Laureates Around the Nation
Interview with Nobel Laureate Dr. Paul Nurse, President, Rockefeller
Education Update (EU): As
the 2001 Nobel Prize winner for medicine (along with Dr.
Tim Hunt and Dr Leland Hartwell, an American), as a Fellow
of the Royal Society, and at the time as chief executive
of Cancer Research in the UK, what considerations led to
your leaving the UK to take up the position of president
of The Rockefeller University?
Dr. Paul Nurse (PN): Rockefeller
University obviously has an enormous reputation, and research
conducted here has had a huge impact on science and medicine.
For example, the discovery of blood groups, that a virus
can cause cancer, that DNA is the chemical basis of heredity,
are but three of the many discoveries that have helped improve human life.
I’d like to help continue that tradition into the 21st century by attracting
the best talent and encourage young people to take on the most challenging
have stated to recent graduates that “science transcends all cultural
barriers within the world” but recent studies in this
country point to a growing fundamentalism on the part of
those who would excise Darwin (et al.) from school texts
and require teachers in some states to give equal weight
to creationism. What would you say to educators about this
growing trend and is there similar expression in the UK?
PN: In the U.K. and Europe, there is real mistrust
among the public about genetically modified foods, which
I don’t observe in the U.S. In
contrast, in the U.S. the disturbing pressure to give evolution, creationism
and intelligent design equal weight is not an issue in the U.K. and Europe.
An important aspect of both problems is lack of public understanding of science
and of good engagement between the public and scientists. Sometimes minority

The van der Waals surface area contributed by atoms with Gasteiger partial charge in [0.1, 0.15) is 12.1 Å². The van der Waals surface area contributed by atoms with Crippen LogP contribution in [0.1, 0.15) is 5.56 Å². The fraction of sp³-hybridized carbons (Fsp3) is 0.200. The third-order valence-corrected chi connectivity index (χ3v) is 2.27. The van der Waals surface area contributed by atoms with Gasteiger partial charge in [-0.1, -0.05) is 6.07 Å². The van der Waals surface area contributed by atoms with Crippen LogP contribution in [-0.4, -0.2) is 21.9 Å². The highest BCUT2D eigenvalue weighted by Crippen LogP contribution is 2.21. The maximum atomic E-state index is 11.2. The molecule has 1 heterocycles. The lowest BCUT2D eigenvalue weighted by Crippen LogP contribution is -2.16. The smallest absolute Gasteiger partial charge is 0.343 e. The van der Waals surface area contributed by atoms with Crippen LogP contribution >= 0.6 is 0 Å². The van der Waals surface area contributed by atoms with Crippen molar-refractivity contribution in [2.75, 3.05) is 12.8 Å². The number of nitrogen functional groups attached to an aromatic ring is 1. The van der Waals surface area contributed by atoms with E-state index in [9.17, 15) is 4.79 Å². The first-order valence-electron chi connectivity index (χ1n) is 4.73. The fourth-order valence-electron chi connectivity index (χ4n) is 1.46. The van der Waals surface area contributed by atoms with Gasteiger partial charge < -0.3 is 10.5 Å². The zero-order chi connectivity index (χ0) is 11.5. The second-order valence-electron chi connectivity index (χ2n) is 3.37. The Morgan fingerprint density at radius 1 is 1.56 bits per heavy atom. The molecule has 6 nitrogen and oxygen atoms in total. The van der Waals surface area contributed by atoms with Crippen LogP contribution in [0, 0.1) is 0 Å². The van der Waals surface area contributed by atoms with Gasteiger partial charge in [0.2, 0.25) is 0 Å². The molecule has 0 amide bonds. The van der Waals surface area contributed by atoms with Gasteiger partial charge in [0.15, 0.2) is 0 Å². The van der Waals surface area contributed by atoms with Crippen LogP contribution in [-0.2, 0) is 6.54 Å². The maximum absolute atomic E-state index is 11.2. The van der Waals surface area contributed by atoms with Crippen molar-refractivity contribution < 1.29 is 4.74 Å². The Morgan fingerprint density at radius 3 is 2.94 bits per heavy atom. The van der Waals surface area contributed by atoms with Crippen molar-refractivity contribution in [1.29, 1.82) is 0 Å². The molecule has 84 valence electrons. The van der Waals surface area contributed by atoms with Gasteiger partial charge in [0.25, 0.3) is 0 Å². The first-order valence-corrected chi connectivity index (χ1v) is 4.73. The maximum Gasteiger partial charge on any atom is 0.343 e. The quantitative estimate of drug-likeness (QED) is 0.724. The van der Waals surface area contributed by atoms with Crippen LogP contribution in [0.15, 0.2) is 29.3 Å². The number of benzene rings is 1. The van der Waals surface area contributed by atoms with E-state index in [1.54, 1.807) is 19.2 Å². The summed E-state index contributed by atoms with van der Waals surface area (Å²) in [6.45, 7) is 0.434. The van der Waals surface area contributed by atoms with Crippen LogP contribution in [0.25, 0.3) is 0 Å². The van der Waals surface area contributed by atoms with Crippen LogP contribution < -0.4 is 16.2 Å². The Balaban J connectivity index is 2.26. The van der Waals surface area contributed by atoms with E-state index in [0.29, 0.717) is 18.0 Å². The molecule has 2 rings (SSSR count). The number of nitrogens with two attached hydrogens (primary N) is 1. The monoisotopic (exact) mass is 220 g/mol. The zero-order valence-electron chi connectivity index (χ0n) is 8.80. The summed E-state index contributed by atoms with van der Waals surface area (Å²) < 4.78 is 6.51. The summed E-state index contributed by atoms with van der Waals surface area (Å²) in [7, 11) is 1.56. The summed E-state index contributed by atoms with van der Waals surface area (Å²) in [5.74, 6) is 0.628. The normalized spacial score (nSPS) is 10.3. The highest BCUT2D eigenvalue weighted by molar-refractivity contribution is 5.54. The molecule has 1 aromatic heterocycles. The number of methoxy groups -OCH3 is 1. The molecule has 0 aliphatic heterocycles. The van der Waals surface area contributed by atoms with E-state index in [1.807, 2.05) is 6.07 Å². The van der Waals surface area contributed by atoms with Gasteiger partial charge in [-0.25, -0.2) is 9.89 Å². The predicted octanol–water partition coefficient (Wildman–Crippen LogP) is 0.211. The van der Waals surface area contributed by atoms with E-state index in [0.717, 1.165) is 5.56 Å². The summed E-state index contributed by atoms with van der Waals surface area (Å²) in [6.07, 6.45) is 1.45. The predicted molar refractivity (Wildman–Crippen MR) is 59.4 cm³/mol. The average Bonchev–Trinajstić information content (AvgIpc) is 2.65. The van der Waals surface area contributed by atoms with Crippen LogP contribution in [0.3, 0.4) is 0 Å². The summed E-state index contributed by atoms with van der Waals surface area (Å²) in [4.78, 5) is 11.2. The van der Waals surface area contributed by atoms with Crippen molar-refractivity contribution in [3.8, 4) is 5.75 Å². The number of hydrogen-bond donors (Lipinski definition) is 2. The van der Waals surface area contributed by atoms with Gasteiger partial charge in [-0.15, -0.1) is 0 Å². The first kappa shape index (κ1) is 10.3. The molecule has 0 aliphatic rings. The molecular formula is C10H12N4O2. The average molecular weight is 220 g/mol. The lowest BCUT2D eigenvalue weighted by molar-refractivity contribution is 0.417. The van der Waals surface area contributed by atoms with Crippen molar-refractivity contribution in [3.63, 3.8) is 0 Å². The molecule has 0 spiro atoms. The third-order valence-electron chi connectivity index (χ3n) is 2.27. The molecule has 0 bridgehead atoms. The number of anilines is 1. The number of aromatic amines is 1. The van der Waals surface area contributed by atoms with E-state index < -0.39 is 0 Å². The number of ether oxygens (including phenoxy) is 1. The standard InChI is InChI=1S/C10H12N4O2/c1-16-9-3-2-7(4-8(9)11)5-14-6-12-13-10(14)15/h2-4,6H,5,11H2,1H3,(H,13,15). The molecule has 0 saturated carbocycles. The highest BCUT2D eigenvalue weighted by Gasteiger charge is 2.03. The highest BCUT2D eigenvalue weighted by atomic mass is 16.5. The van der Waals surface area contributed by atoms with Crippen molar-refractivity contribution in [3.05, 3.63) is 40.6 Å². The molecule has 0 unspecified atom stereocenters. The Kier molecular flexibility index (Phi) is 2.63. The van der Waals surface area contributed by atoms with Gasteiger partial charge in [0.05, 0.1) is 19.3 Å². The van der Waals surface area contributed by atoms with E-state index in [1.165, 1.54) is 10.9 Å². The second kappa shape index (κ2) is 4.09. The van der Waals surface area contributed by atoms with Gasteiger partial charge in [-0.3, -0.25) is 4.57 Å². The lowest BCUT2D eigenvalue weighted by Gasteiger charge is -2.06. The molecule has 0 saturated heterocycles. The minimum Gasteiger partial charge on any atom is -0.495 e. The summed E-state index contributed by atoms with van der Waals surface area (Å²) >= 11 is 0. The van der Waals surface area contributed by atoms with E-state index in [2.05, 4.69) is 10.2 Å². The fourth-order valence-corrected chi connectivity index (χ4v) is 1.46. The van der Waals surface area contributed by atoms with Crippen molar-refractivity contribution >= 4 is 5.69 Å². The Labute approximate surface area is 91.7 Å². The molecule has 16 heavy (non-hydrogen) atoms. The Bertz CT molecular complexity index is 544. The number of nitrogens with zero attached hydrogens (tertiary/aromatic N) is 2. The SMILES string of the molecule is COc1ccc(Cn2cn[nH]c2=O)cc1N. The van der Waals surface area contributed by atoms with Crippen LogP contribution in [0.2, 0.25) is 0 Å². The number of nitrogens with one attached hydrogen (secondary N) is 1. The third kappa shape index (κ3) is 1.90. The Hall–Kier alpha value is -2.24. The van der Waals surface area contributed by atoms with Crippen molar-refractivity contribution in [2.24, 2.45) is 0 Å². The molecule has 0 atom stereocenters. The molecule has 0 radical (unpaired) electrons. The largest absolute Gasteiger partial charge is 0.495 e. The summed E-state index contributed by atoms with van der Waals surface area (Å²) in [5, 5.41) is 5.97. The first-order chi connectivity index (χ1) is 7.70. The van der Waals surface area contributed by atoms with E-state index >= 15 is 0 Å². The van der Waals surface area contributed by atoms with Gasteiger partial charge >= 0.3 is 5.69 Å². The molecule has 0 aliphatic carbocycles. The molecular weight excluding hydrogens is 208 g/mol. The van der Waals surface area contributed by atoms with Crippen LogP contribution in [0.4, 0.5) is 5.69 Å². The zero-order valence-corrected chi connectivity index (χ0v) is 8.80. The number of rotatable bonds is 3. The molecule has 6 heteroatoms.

groups with rather extreme views end up having an inappropriate impact on these
EU: Reasonably, what
might be done to encourage a more scientifically literate
general public at a time when science seems increasingly
so complex and specialized?
PN: Scientists have a responsibility to the public
that goes beyond their science. Scientists must engage the
public in a dialogue so that people can understand and make
informed decisions about scientific advances that affect
society, such as genetically modified foods or embryonic
stem cell research. This dialogue should include public policy
makers. Scientists need to
listen better to the general public.
have read that your own achievements are all the more remarkable
for your having come from modest beginnings. Who were the
major influences (or mentors) in your life? You spoke of
Imperial Cancer Research Fund taking you on “as a young scientist
with a mission to understand the biology of cancer.” What
prompted this sense of “mission?”
PN: Very early in my education, while I was at grammar school, I had a
wonderful biology teacher who encouraged his pupils to study natural history
and to do real experiments. As an undergraduate, I had a tutor who was hugely
stimulating and entertaining, and although sometimes wrong was always wrong
in an interesting way. He taught me the value of the alternative view. During
my Ph.D. studies, my supervisor was an enormous influence. He was a great experimentalist
and I rapidly learned the need for good experiments to make any progress at
all in a research project. And my postdoc supervisor was pivotal for my entire
research career. He gave me both complete support and total freedom.
I emphasize my mentors at all stages of my career because they enthused in
me the passion to do high quality science, to honestly pursue the truth wherever
that might lead. This is what I have tried to do with my studies of cell biology
your new duties as president of The Rockefeller University
interfere in what we have heard are some of your abiding
and motorcycle riding?
PN: Unfortunately, flying and motorcycling have taken a backseat to
my duties as president, but I still find time to keep them up and to pursue
my more relaxing hobby of looking at the stars with a telescope. #